TBU#35: 23 for 2023 Reading Challenge — Here's how we're tracking ;)

Episode 35 October 10, 2023 00:38:56
TBU#35: 23 for 2023 Reading Challenge — Here's how we're tracking ;)
Two Booked Up
TBU#35: 23 for 2023 Reading Challenge — Here's how we're tracking ;)

Oct 10 2023 | 00:38:56

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Hosted By

Rowena Mabbott Shelley Tonkin Smith

Show Notes

Shelley and Rowena are excited to share with you this Bonus episode of Two Booked Up. They are technically taking a break between podcast seasons but couldn’t resist sharing an update about how they have been going with the 2023 Two Booked Up Reading Challenge!

The 23 for 2023 Reading Challenge brings a bit more intentionality and diversity into their non-fiction reading lives — with a nice little bit of fun, too! 

The Reading Challenge is a checklist of 23 different categories of books, and as you’ll hear in this episode, you can make the challenge your own, but the main aim is to inspire you to read more and more widely — try out a few authors or genres you wouldn’t normally have tried.

It’s not too late to join the Challenge. And you’ll have plenty of inspiration and some book recommendations to get you started because, in this episode, Shelley and Rowena will share some of the non-fiction books that made it onto their lists for the Challenge. And they also share a couple of favourite fiction reads from the last few months. 

You’ll be adding a few books to your TBR list after this episode! 

Episode Links Mentioned

Non-Fiction Books Mentioned

Rowena’s List

Shelley’s List

Fiction Books Mentioned

Rowena’s Choices

Shelley’s Choices

Additional Links Mentioned

 

The Two Booked Up 23 for 2023 Reading Challenge

Have you signed up for the Two Booked Up 23 for 2023 Reading Challenge? This is a playful way you can build a reading habit and bring some intention to your reading life. We’ll be talking about the books we’ve each been reading for the Challenge in our next episode.

Sign up for your PDF Checklist for the Two Booked Up 23 for 2023 Reading Challenge here

When you download the PDF, we’ll add you to our Two Booked Up Email list so that we can continue the fun together (but you can unsubscribe anytime).

Connect with us:

Find us online at twobookedup.com and keep in touch with Two Booked Up via email by signing up for the Two Booked Up Bookclub.

Connect with Rowena @rowenamabbott on IG and at rowenamabbott.com. You can also get Rowena’s FREE e-book, The A - Z of Career and Life Confidence here.

Connect with Shelley @shelleysmithcreative on IG and @ShelleyTSmith on Twitter. Her copywriting business is at shelleysmithcreative.com and her writing and other musings are at shelleytonkinsmith.com.

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Episode Transcript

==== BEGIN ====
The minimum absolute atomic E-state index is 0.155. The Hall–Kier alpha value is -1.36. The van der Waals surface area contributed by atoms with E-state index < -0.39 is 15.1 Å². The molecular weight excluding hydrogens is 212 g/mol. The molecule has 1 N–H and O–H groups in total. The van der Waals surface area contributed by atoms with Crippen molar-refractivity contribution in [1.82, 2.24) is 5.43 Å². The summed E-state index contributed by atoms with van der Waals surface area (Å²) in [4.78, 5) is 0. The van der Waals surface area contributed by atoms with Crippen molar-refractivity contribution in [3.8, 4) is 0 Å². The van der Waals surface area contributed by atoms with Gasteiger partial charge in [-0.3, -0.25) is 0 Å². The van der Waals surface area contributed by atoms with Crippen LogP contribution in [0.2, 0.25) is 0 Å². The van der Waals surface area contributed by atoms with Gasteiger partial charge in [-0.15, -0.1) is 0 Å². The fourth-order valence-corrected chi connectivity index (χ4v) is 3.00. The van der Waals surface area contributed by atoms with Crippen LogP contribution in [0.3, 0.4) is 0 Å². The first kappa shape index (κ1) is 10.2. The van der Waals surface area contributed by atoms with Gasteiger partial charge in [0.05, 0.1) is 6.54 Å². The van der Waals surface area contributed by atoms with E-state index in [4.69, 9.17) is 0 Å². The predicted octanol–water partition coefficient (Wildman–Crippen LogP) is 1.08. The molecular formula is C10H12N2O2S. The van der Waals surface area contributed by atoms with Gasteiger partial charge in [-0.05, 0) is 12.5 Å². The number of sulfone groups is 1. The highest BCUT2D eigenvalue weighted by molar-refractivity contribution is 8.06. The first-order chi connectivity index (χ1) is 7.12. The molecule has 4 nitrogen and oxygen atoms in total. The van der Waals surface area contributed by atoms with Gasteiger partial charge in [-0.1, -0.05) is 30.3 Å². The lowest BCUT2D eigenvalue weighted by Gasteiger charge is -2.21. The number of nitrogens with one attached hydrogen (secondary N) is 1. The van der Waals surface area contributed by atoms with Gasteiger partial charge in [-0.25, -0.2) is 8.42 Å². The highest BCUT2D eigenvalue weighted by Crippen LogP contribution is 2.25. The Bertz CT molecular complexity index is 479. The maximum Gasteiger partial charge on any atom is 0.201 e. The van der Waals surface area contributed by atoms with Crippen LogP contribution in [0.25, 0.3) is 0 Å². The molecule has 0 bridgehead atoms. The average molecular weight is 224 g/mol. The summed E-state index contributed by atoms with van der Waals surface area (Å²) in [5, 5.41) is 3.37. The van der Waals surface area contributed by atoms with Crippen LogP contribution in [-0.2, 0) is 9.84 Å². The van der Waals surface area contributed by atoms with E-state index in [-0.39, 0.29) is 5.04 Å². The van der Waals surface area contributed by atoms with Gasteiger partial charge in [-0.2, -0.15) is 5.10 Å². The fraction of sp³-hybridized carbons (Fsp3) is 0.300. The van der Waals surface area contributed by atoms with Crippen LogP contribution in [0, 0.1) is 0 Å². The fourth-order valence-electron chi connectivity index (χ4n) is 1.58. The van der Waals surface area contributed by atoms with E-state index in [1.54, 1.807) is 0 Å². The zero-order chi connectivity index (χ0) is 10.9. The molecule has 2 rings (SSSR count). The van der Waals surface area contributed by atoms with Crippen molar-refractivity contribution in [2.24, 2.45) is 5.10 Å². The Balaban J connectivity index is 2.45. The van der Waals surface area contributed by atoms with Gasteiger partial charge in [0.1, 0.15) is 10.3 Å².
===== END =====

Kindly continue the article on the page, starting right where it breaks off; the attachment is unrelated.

Two Booked Up Episode 35 [00:00:00] Rowena: Hello and welcome to Two Booked Up. I'm Rowena Mabbott here with Shelley Tonkin Smith, and we are technically taking a break between seasons, but we couldn't resist just popping back into your feed to share an update about how we've been going with our 2023 Two Booked Up Reading Challenge. [00:00:24] Shelley: It's great to be back with this bonus episode about the 23 for 2023 Reading Challenge. This challenge brings a little bit more intentionality and diversity into your non fiction reading lives, with a nice little bit of fun too. Now the Reading Challenge is simply a checklist of 23 different categories of books, and your mission, should you choose to accept it, is to read a book that fits into each category or as many categories as you can, because as you'll hear in this episode, you can make the challenge your own, but our main aim is to inspire you to first of all, read more and then to read more widely. So try out a few authors or genres that you wouldn't normally have tried. [00:01:16] Rowena: And I know the year is almost up, but it is not too late to join the challenge. And if nothing else, you'll get some inspiration for choosing your next nonfiction read. You can sign up and get the checklist for free at signup.twobookedup.com. And now you're going to get plenty of inspiration and some book recommendations today because we will be sharing some of the non fiction books that have made it onto each of our lists for the challenge. We'll also share a couple of our favorite fiction reads from the last few months. We're sure you'll be adding quite a few books to your TBR list after this episode. [00:01:53] Shelley: As if my TBR list wasn't long enough, so we'd better get going. This is the Two Booked Up Podcast, where we talk about books, [00:02:07] Rowena: The books that are challenging us to live more intentional lives [00:02:10] Shelley: the books that are equipping us on our business and professional journeys. [00:02:14] Rowena: and the books that delight and bring us joy. [00:02:18] Shelley: So, if you want to live life with more intention, and if you want to be doing work that brings you joy, then come and join the bookish conversation with me, Shelley Tonkin Smith. [00:02:28] Rowena: And me, Rowena Mabbott here on Two Booked Up. [00:02:31] Shelley: Alright, so let's dive into how the Reading Challenge is going. A quick reminder of why we developed the 23 for 2023 Reading Challenge. First of all, reading nonfiction, as we do here on Two Booked Up, can seem very serious, especially those books that are more geared towards self improvement and informing ourselves. So those business and professional development books, those self improvement books and so on. And so we thought, why not, let's make a game out of it to make it a little bit more fun to read nonfiction. So if you want to learn more about The reading challenge itself and how we set it up, you can listen to episode 22, where we launched and introduced the challenge. And in episode 28, we did our first check in, that was at around about May this year. And so now we're doing another check in, so you can go back and listen to those episodes if you want to kind of do it all in order. [00:03:36] Rowena: Now we've just finished season two of our Two Booked Up Podcast, and one of our themes was doing things with intention. And when we discuss being more intentional with our reading, what we mean is actively choosing. So the aim of our reading challenge, is to inspire us and you to read a few books that are perhaps not your usual choice, um, and help you widen your reading tastes. And the same thing applies to Shelley and I. We've been reading things that are not our usual choices and we've definitely been widening our reading tastes. The reason we want to do this is because when we do it, it builds our creativity, our empathy for others, and our own self awareness. So many good things. [00:04:23] Shelley: Yes, absolutely. There's just so much joy and goodness that can come out of reading more widely and not just sort of reading the same old, same old. Um, and I will say that since we caught up last with this challenge, I've bought a lot more books than I've actually read. So as I say, my TBR list is way longer than my list of completed books. There's my guilty confession. But. Isn't this the joy of this challenge that we're choosing books, either choosing books from the library or on Amazon or going to the bookstore with this intentionality in mind? Honestly, I feel like I'm building my own library of books with all the books that I'm buying, but I'm So happy with the diversity and the intentionality that I'm able to choose books now with this challenge. And I also just feel, Ro, that, um, sometimes we feel like we don't have the time to read. And I've gone through quite a period now, the last few months of feeling like, oh my goodness, I don't have the time to read. But I've started to realize that it's more a symptom of two more underlying problems, the root problems. It's not that we don't have the time to read as such. It's, um, we sometimes feel like there is too much to read. So this can be my problem with my. long TBR list, and also many incomplete books in my wake. So by having this list, it kind of just like goes, okay, well, just try and read these 23 books or even, you know, just a few. Um, and I think the second problem is. The almost opposite of that is we feel like we don't know what to read. So when there is time to read, uh, we just don't have a book ready and, or we just, you know, maybe the book on the nightstand that we do have ready isn't what we feel like in that moment. So for me, I've found that the reading challenge has given me a nice system to organize my reading a bit, and I still have quite a long TBR list, but I've organized it into those categories in the checklist. So it feels a lot less overwhelming and it's helped me to have a few books lined up and ready so that when there is time for reading, like we were just on holiday, um, I've got a few choices and I can choose what I'm, what I feel like reading. So. That's just the background and how the challenges really benefit in me and I think how it can benefit our listeners. But Rowena, I'd like to start with you and can you give us an update on how you're tracking with the 23 for 2023 reading challenge? [00:06:59] Rowena: I would love to. Thank you, Shelley. But I just want to acknowledge and agree with you for a minute because I have more. books on my TBR list than actually checked off two. And I think it's probably a genuine, yeah, yeah, it's a thing. I think it's a genuine risk for many of us, especially when we really love reading and we always see new titles we'd love to read. I know I bought just another book yesterday, for example, another nonfiction book. So I suspect that I could have The 23 for 2023, like multiple times over, but I won't be able to read them all this year. Oh no, no, no. Come on. That's craziness. [00:07:35] Shelley: That is craziness. [00:07:36] Rowena: dear. That is craziness. [00:07:37] Shelley: I won't put that on you, Miss Upholder. [00:07:40] Rowena: No, thank you. I will just deftly dodge that. Um, so let's get back to the point of your question, which was how am I tracking? So I am very proud to say that my total nonfiction reads this year, as at the time of recording, which is in September, is 21. So I am very close to [00:07:58] Shelley: Nice. [00:08:00] Rowena: I know, it's pretty good. So I won't list all the books I've read because you listen back to episode 28 for the complete list of the books I'd read up until that point. And so what I'm going to do is... I'm going to share with you those that I've read since May, and I have put them in order of the list, so if you're playing along at home, or you have a copy of the list at home, you can see what I've popped into each category. So number one, memoir. I read Whole Notes by Ed Ayres. Number three, Female Author, The Female Eunuch by Germaine Greer. Number five, a classic, The Four Agreements by Don Miguel Ruiz. That was actually recommended to me by my coaching academy. Number eight, an audiobook, The Third Space by Adam Fraser. Number 10, a famous author you've avoided, Talking to Strangers by Malcolm Gladwell. Number 13, business theme, The Power of Giving Away Power by Matthew Barzun. Number 15, Finances Theme, Fabulous But Broke, by Melissa Brown. Number 17, How To Guide, The Life List, Master Every Moment To Live An Audacious Life, by Kate Christie. Number 19, Autobiography, Did I Ever Tell You This, by Sam Neill. And number 22, Style You Wouldn't Normally Read, The Instant, by Amy Liptrot. So I've got the only two, yeah, right? It's pretty, I was very impressed. [00:09:24] Shelley: you there because I, there's also, they have such captivating titles, . They sound super intriguing. [00:09:29] Rowena: Yeah. Right. I think that's partly why I chose them because I was like, Ooh, that sounds, that sounds like it could be fun to read. [00:09:35] Shelley: Yes. [00:09:37] Rowena: And careful listeners may notice that if you have been listening to us for a while, you might notice I've kind of switched things up a bit since May because in May I had work style as my business theme book, but I've switched it because I popped Workstyle into multiple authors.. I think taking a lead from you, Shelley, you'd had work style as multiple authors, um, because I had another book that I thought lent itself better to the business theme, which is the power of giving away power. And I guess I wanted to just draw on that for a minute, because that is kind of the beauty. I think of this challenge is that it is completely flexible. And if you're playing along like us, you are very welcome to make it your own and fit the books you read into the list. So for example, The Female Eunuch by Germaine Greer could have been in classic. It could have been audiobook because I listened to it. It could even have been Southern Hemisphere author or famous author I've avoided. So it could have fit into all sorts of different categories. Um, I just made it fit the category I still had outstanding. So feel free to do that if you're playing along too. And like Shelley shared in May, I've done the same. I've done that. Shelley's done a little bit of role modeling here for me. So last time Shelley shared that her autobiography book was technically a memoir. And mine is too. I borrowed it from the library thinking it would be an autobiography. And when I got it, I realized, Oh no, this is a memoir, but that's okay. Cause the intention was to read more widely and that has happened. So the last. Two categories I have left are number 21, Recommended by a Friend, and number 22, You Own But Haven't Read. Now I have to say, both of these have more than one option, as like Shelley, my TBR pile has been growing faster than I've been reading, but I would also say that both of those categories can be completed by, uh, a gift that Shelley sent me recently, but more about that. A little later in our episode. [00:11:32] Shelley: Well, as I said, all of those books that you've read, such, such captivating titles and such a diverse range of books. Um, really, I think that's such a good example, Ro, of how the reading challenge helps to diversify our reading life. But I actually want to know which one is your favorite. [00:11:50] Rowena: it was such a hard decision. Each one had merit but it was a very hard decision between the Life List by Kate Christie and Talking to Strangers by Malcolm Gladwell, but for very different reasons. But what I decided was embracing the spirit of this challenge. Talking to strangers would be my pick because. It was, he was definitely an author that I had avoided, um, and the subheading, the subheading perhaps gives a clue as to why this became my favorite, because the subheading of Talking to Strangers is what we should know about the people we don't know. So. Malcolm Gladwell is an author I thought I wouldn't enjoy. And I'd had him recommended to me by a number of different people. And I had actively avoided reading any of his books. So when I have had coaches recommend it to me, I've had some of my clients recommend it to me. I've had, um, even friends have said, I think you really enjoy this. And I've thought, no, I wouldn't. And I've had a little. Read of the back of the blurbs or whatever. And I thought, eh, it sounds a bit serious and I just avoided it. So I thought it was quite, it was a stretch for me to go and read it. And then I was very pleasantly surprised that I really enjoyed Malcolm Gladwell's writing style and his in depth approach to the simple premise that he poses in this book, which is, why are we bad at Talking to Strangers? Now, for our listeners, I want to acknowledge that I listened to the audio book of Talking to Strangers, which is actually a very different experience than a regular audio book. It's more like a podcast because in the audio book version, it's a full production. So you hear the voices of the people he interviewed, scientists, criminologists, military psychologists. Sometimes they're a little hard to understand because it's like the recording quality is not great. So I suspect if you really wanted to be like, if you're going to study it, you would probably want to have a paper or printed copy, but they also do like court transcripts are brought to life with reenactments. And you hear the contentious arrest of American woman, Sandra Bland, by the side of the road in Texas, because it's all been captured on the policeman's audio files, which is quite confronting actually. Like it's a really It's quite emotional to listen to that. And then Gladwell also revisits the Deceptions of Bernie Madoff, The Trial of Amanda Knox, The Suicide of Sylvia Plath, which I was interested in because I'd studied her poetry. And so a lot of these, you hear directly from a lot of the players in these real life tragedies. And so the summation of all of that is that Malcolm Gladwell shows that there is something wrong with the tools and strategies that we generally use to make sense of people we don't know. And because of this, because we don't know how to talk to strangers, we invite conflict and misunderstanding in ways that have a massive effect on our lives and the world. Now that's a really serious thing, but I found that it was intriguing. And I wanted to keep listening to it, which I think is a pretty big wrap for a non fiction book. [00:14:48] Shelley: Yes. And, and an author that you felt was so serious and you know, that you really weren't drawn to at all. So the fact that he is now hit your, your favorite of, of the list is saying something and Wow. That, I mean, the premise of the book sounds. Sounds really intriguing and really needed in today's world, you know, oh my goodness, like, just thinking on all the fights that you know, on a national level here in South Africa about education legislation and you name it. I think so often we, we actually, we can't see that other person's side. So it sounds like a real bridge building kind of book. Um, just like something that shakes up your thinking. But I'm also really impressed, Rowena, that you've been keeping a pretty steady clip of reading, even though you've been writing your own novel, as the listeners will remember. More about that later. I'd love to know just how writing has affected your reading life. Do you find that you read as much as usual when you're on a writing project as you have been? [00:15:55] Rowena: Oh, such a good question. I actually slowed down my reading a lot, like big capitals, a lot, um, because I was focused on my writing for most of the winter and I didn't really want to muddy the waters. What I did find, which was probably quite beneficial to why I've done 21 books out of the 23, is I found it was much easier to read non fiction when I was writing fiction, because that didn't seem to make things blurry in my head.. But I also read an article. Yeah, I read an article at the end of July that said Danielle Steele, that absolutely prolific author, I think she's written like 300 and something books, never reads another author's work when she is writing a book. And she has like six books on the go at any given time and writes for 20 hours a day or something insane. So she basically never reads anybody else's work. And I thought that was probably taking it to like a far too big of an extreme, but I figured if I was taking a sort of greatly watered down approach, then that would be okay [00:16:56] Shelley: yes, [00:16:56] Rowena: anyway, Shelley. What nonfiction books have you been reading? I'm sure our listeners would love to know. [00:17:03] Shelley: Yeah. So I, I have read a lot less, as I mentioned earlier, over the last few months. But I've also got a few books that I've put on pause or I've just abandoned altogether. I have no fear in doing that. But I've kind of felt they, they weren't the books that I needed at the time. So, so just a little tip with this reading challenge, you can have some books that are just there on the boil and they're on pause and you can come back to them later. Uh, so just permission to do that. So in the memoir category, I have. Reread, On Writing, A Memoir of the Craft by Stephen King. In the category of a book you've been meaning to read, I chose Start With Why by Simon Sinek. And then in the Southern Hemisphere author category, I've put Chill and Prosper by Denise Duffield Thomas. And I did the same thing as you have done, I've moved it into there for now, I might just find a South African author there. But I've started another book in the audio book category, which fits nicely there. And that's The Power of Moments by Chip Heath and Dan Heath. And I started reading that one because I also had two people recommend I read it and I've read their Other books before, um, Made to Stick, I really enjoyed. So, so that one, I'm in the middle of the Power of Moments on audiobook. And then I have got another one that is a recommended by a friend book that's called The Future of Education by Kieran Egan. And I mean, it was recommended by an internet friend or an influencer, uh, Brandon Hendrickson at. A site called science is weird that I use with my homeschooling. But to be honest, I think I get more benefit out of science is weird than my kids. I just love learning new things. And he did a whole series on education by Kieren Egan. And, um, so I started this one on Kindle, but it's really a bit of a textbook, quite a heavy read. So. I put that one on pause and I've ordered it in hard copy and I plan to finish it like that. [00:19:14] Rowena: Ah, very smart. I love that you are acknowledging that different formats sometimes suit different books better because I think we've had this conversation before, Shelley, in that especially for nonfiction, I know you found this and I found the same. If there are concepts that we might want to return to. Sometimes a paper version is preferable to an audio book version or even an e book version. So I love that you, acknowledging that. I also want to just... validate and say it is perfectly okay to pause a book and come back to it. Many non fiction books are designed for you to dip in and out of and that's perfectly okay. There's not a narrative arc that you're going to miss out on. Sometimes you need to skip, skip around and jump in between chapters and you need to read the book that you need in that moment and that is the beauty of a non fiction book. So I just want to. Give you a thumbs up on that. I'm also very interested to hear your take on the power of moments because I have had that recommended to me too, but I haven't read it. So that, that might be one that I'll be like, Oh no, Shelley says it's really good. Maybe I better add it to my TBR list as well. So on that note, which one is your favorite? And why? [00:20:31] Shelley: well, I am naming my favorite On Writing by Stephen King. Now, as I mentioned, this is a reread. So, It's a reread, but I think I first read it back in about 2010. So I don't know if it even constitutes as a, as a reread. [00:20:47] Rowena: yes, it does. It completely does. [00:20:50] Shelley: If it's, if it's past my eyes at some point in my life, it's a reread. [00:20:54] Rowena: yeah, correct. [00:20:56] Shelley: Yeah. And I just find that, and this is another tip for our listeners is that when you find yourself in a bit of a reading funk, as I did over this last season, It's wonderful to reread a book because I guarantee you would not have taken in every insight and every lesson from that book on your first reading. But also new insights will stand out to you based on where you are in your life at that particular point. But also make sure it's a good one. Go and reread one that you've enjoyed. [00:21:28] Rowena: Don't read rubbish. Don't [00:21:29] Shelley: No ways, and certainly don't reread rubbish. So it gives you the certainty, I find, to go, I know this book is going to be good. And so if you're in a reading funk, that can give you that motivation to get back into your reading. And it's guaranteed to bring you joy. So why this is my favorite of the, of the lot. Um, I'm just going to quote from the blurb because I think that sums it up nicely. It's part memoir, part masterclass by one of the best selling authors of all time. This superb volume is a revealing and practical view of the writer's craft, comprising the basic tools of the trade every writer must have. King's advice is grounded in the vivid memories from childhood, through his emergence as a writer, from his struggling early career, to his widely reported near fatal accident in 1999, and how the inextricable link between writing and living spurred his recovery. So yes, as you hear that date, 1999, it was published in the year 2000. So you can get ready for plenty of old tech alerts, like, uh, you know, mentioned of typewriters and the advent of the word processor, um, and things like not getting distracted by TV of like, well, if. Only that was our only distraction nowadays. But I love this reflection on the writing craft as a writer myself. And the way he just weaves in these stories, it just gripped and captivated me. But here's the thing, it's It's a book about writing for sure and the craft of writing, but it's not a how to book. And I would say that you could apply a lot of his general advice to anything you're doing. So you don't have to be a writer to enjoy this book, but I think anyone who's doing content writing or writing of any type would. But I really think you could extrapolate the lessons that he talks about in this book for starting a business or learning to play a musical instrument, whatever you're doing. And even if you have no ambitions of becoming a writer, but you consider yourself a reader, which I'm sure you do because you listened up to this point in this podcast. I really think you'll enjoy this book because it makes you so much more aware of the craft of writing and the thinking that goes into it. So then it makes reading so much more fun. [00:23:56] Rowena: Oh, yes, I completely agree with all of that. That once you know a little bit about the craft behind things, you appreciate it more. So even thinking about And I'm going to take it back to something that many of our readers do every day, which is like cooking. If you have to make a meal for your family, once you know what goes into a meal, you appreciate a meal that someone else has made for you even more because you know how much work went into it. And I think what I'm hearing you say, Shelley, is that by reading this fabulous book by Stephen King on writing, you then have a greater appreciation for the books that you are also reading. So it's kind of like the book that gives twice. [00:24:33] Shelley: Yes, absolutely. [00:24:34] Rowena: And so on that, that Stephen King book I'm writing is my next TBR read and fulfills both categories I have left, because Shelley recommended it to me. And now thanks to Shelley, I also have a copy. [00:24:49] Shelley: There we go. [00:24:50] Rowena: I, it's very, it's a very Shelley, very Shelley book. [00:24:54] Shelley: Yes, I feel like I've really built it up now. [00:24:57] Rowena: Yeah, yeah. And so we'll have to watch this space, [00:25:00] Shelley: Yes. [00:25:01] Rowena: listeners watch this space and we'll find out if we actually agree on this book or not. No, just kidding. I'm sure it would be great. Um, so now Stephen King is a, using that word that I used before is the best word to describe him. He is a prolific fiction writer, maybe not quite in the Danielle Steele category, but possibly. You know, up there. Um, so I think that's probably an excellent segue into highlighting a couple of our favorite fiction reads. So Shelley, if you're happy, I will go first. [00:25:30] Shelley: go for it. Tell us, tell us what's been inspiring you on the fiction side. [00:25:35] Rowena: All right. So the, my favorite, absolute favorite was The People on Platform 5 by Claire Pooley, which was only released this year. It's a 2023 release. It has an absolutely fabulous premise, she had this idea when she was catching the train one day, which was what happens if people got to know each other on the train. It's set in England and most people. do not talk to each other on the train in England. That's kind of a big no no. Um, so the characters all interact over a period of weeks and then months on a London bound suburban train. Um, so it's a really good setup for a story. I think it's, it's novel, it's interesting, but it's also great storytelling. Claire Pooley has a gift for kind of genuine, really Deep characters that are warm and kind and have got, different facets that you can kind of connect with. So I read her first book, The Authenticity Project, last year. It was actually recommended to me by a friend, um, and I absolutely loved it. So I was excited to read this one and it did not disappoint. So just like that other book, this has, this book, The People on Platform 5, has great diverse characters covering different ages, different ethnicities, different backgrounds and Shelley, you and I have talked about this separately, maybe not on the podcast before, but she has written this in an alternating point of view. So each of the five or six characters get a chapter every now and then. So you have different chapters where you can see And the character's perspectives which helps give depth and it helps provide a broader, a broader image of what's going on. It's also wholesome. There are no sex scenes. There's barely any kissing, but it's exciting and it's got a feel good element too, so that was my absolute favorite. And the second. It's really, it's a really nice book. Um, it's really, really enjoyable. And there's lots of lessons in there that you can kind of take and imply in your life too, I think, which is quite nice. My second favorite book is called The Road Trip by Beth O'Leary. It was published in 2021. The title, Road Trip, is the book's premise. What happens when two exes Plus their sister and a best friend and a random stranger end up sharing a mini, that's one of those timed little cars, from southern UK all the way up to Scotland. So it is the classic setup for a romance, exploiting two key tropes, which is what they use in romance language around like the key things that people look for. One of which is people being shoved into close proximity. So what happens when you put people in close proximity, which a tiny mini that does that. And then they've got the exes as well. So like it's these two people who have. broken up and they don't like each other anymore. What happens when you stick them in close? Then it's also got a cast of great characters, not just those in the car. So there's some extra characters that come in through flashbacks and memories and other things. So it's, very entertaining. Now it is a classic rom com structure. So it is very, it's got the alternating point of view. So it basically only gives you the perspectives of the male protagonist and the female protagonist, and they do alternate, which I actually really enjoy. Like, it's very fun. Um, it's escapism. It's entertaining. And this book has got some hilarious moments of awkwardness where, as a reader, I actually listened to this one. I was cringing. I was feeling my cheeks go hot. I was feeling embarrassed for them. You know, so where you can feel the emotional response for, on behalf of the characters. [00:28:55] Shelley: It's good writing. [00:28:57] Rowena: It was really good writing. Um, and so like the people on platform five, this was the second book I'd read by Beth O'Leary. And again, I wasn't disappointed. I wanted a bit of escapist fun and I got it. A quick little side note. I have read quite a few romance and rom com books recently because I've been realizing that if I want to write in that space, which is the genre my first novel is going to be in, I've been kind of doing some research, but I am surprised that how many have a single point of view and are written in the first person. So they often just come from one, one character, and it's written as an "I" um, which my editor told me the editors think of as the lazy way. [00:29:34] Shelley: Oh, [00:29:35] Rowena: I've been fascinated to hear and listen and read how many have been written in that style just a by-the-by. So if you listeners, if you do, read the Occasional Romance Book, or Chick Lit, or any of those other rom com ones. Maybe have a little lookout for that too, because I've started to notice, where it differs and it's quite interesting. [00:29:53] Shelley: Super interesting. And that's something you're going to read in On Writing. Um, he says great writers are prolific readers um, that you, if you want to be a good writer, you need to read extensively and you will pick up these kinds of themes. As you say, like, you know, sometimes there is time for, blocking out the other voices and just letting your story, um, come through. But, I think it is important to study the craft with both enjoyment factor and this like, oh, let me take notice of these patterns. So that's, that's really exciting that you've discovered that. [00:30:27] Rowena: I think, I think it's the word that you and I have used before, Shelley, which is curiosity. [00:30:32] Shelley: Yes. [00:30:32] Rowena: so enjoy, enjoy it for the sheer entertainment, but also have that curiosity mindset about, Oh, what am I learning from this? What am I noticing about this? [00:30:41] Shelley: Yeah, absolutely. [00:30:43] Rowena: speaking of which, what have you chosen for your favorite fictions? What are you curious about and that you've enjoyed and loved? [00:30:51] Shelley: First one is a reread, The Lincoln Highway by Amor Towles. This author, I have discovered well, the first book that I discovered was A Gentleman in Moscow. And, Really, he is such a good storyteller. I think the Lincoln Highway is my favourite of those two. His characterisation is excellent. He talks about, like, picking up these ideas in fiction. And what I realise, he also does these different points of view. I think each chapter is told from the point of view of one of about seven different characters, and then what I noticed on the reread only is that two of those are told in the first person, Two of the characters tell the story as they're seeing it, and then the others are told through a third person narrator. But they're told from that person's of view. So fascinating structuring and writing craft, but Just, like, off the charts amazing storytelling, so I'd really recommend that to people, and it's just been such a wonderful reread. Again, I know it's going to be good. It was a very suspenseful plot, so it's actually really nice reading it the second time, going, Okay, I kind of know what's going to happen, now I can actually enjoy the storytelling elements, because I know what's going to happen in the plot. And then the other fiction book that I've been tucking into over the last month or so is called Avoiding the Friend Zone by Rowena Mabbott. Now of course that's you and I am just, I'm so proud of, of you Ro for, for publishing this book. Okay, I suppose it hasn't officially been published, but you've put it into a Kindle. Ebook format, I could open it on my Kindle and it had your name and the title on the cover. So to me, that's published since it's . Uh, and it, I just loved it so much because I was reading my friend's book and it, I love, I love the genre of, of a romance novel. It's a genre that I enjoy as like, go to genre when I want a bit of escapism. And Ro, I've really enjoyed the story that you've spun in Avoiding the Friend Zone. And I know you're now in the editing phases, and we've had a chat about the book. It was so fun. We had like a bit of a book club discussion. We probably should have recorded that. But no, no. You know what I also just want to share with our listeners? I've shared it with you because, um, we've talked about before the power of fiction to help us In our lives, possibly more than like a self help book or another kind of non fiction book would. And Avoid in the Friend Zone did the same thing for me. I'm not going to spoil the book for the listeners, but there's a part where the main character, Kate, needs to make a very difficult but brave decision. And my situation was completely different, but I also had to make a very difficult, really heartbreaking decision. And reading Rowena's book at that time really helped me through my own decision. It's, reading about Kate and the way she made the decision, it kind of gave me vocabulary and words. It was like a simile to go, okay, you know, she had to make the decision. She was brave. Um, and this fictional character. Seeing that fictional character make that brave decision and that hard decision, it was really supportive to me, it emboldened me, and it was really supportive to me in my life, so just a shout out to the power of fiction to do that, and a major shout out to this amazing author, Rowena Mabbott, for crafting that story that actually helped in a, in a real life situation. So just bravo, Rowena. I'm so excited for you to, to launch this book to the general public. And I'm also just going to encourage everyone to sign up for Rowena's author mailing list if you want to be like maybe next round of beta readers. I don't know what you've got up your sleeve, Rowena. Um, but listeners, if you want more. For more insights and news about Rowena's book, go to rowenamabbott. com slash opt hyphen in, and you can get all of that information there. [00:35:20] Rowena: Thank you, Shelley. Thank you so much for including my book in your favourites. If listeners could see me, which luckily they can't, because they would see I'm both beaming from ear to ear and wiping the tears from my eyes, because that was so lovely. I mean, it's, you're right. It's not published yet, but I also, I feel very honored that you find that there was a fictional character that I wrote that helped you. And we have talked about that before, um, in many episodes where we can, we all learn things from the fiction books we read, which is why we love our fiction books as much as. You know, as much as we'd love our non fiction books too. But I also think this is just for a complete change of tone I think it's very funny that we each have got a book with road or highway in the title and we each have a romance, we each have a romance type of book and the one that's character driven. [00:36:09] Shelley: yes. [00:36:10] Rowena: I think we have very, I loved our unplanned synchronicities. Ah, [00:36:14] Shelley: unplanned. [00:36:15] Rowena: and thank you for your kind words. [00:36:18] Shelley: Oh, it was such a lovely read, Ro. We are wrapping things up for today, but we really hope that you've enjoyed this bonus episode and have added, I'm sure you have added a lot of books to your TBR list. Um, as I mentioned, we're taking a little bit of a break before we start our next season. So really the best thing to do is to subscribe or follow Two Booked Up in your podcast player. Then, As soon as we're ready with our next season and we publish another episode, it will download into your podcast player. [00:36:50] Rowena: Yes. So subscribing means you'll never miss an episode, which is the main benefit. And whilst you're there, please leave us a positive review. We love positive reviews. They are our love language. So, in the meantime, remember to play along with our 23 for 2023 reading challenge. There are a few months left in the year and you can definitely still join in. You can download your free copy of the reading challenge checklist at twobookedup. com, where you can also find the show notes and a transcript of this episode. And, where can listeners find you, Shelley? [00:37:22] Shelley: You can connect with me on LinkedIn. I'm Shelley Tonkin Smith on LinkedIn. You'll find me if you search that and just tell me you're a Two Booked Up listener when you connect, and you can also sign up for my newsletter at shelleytonkinsmith.Com. If you'd like to learn more about my copywriting services, then head on over to ShelleySmithCreative.com. And Ro where can listeners find you? [00:37:45] Rowena: You can find me at Rowena Mabbott on Instagram. Or if you'd like to learn more about coaching with me, my new novel, Avoiding the Friend Zone, which will be coming soon, or download a free copy of my book, The A to Z of Career and Life Confidence. You can do all of that at RowenaMabbott. Com. [00:38:02] Shelley: Well, thanks for listening to Two Booked Up today. It's been so much fun. Keep reading or rereading. [00:38:09] Rowena: You've been listening to two. Booked Up with me, Rowena Mabbott. [00:38:19] Shelley: And me, Shelley Tonkin Smith. Please subscribe or follow Two Booked Up in your podcast player, and if you've enjoyed this episode, we'd love it if you'd leave a positive review.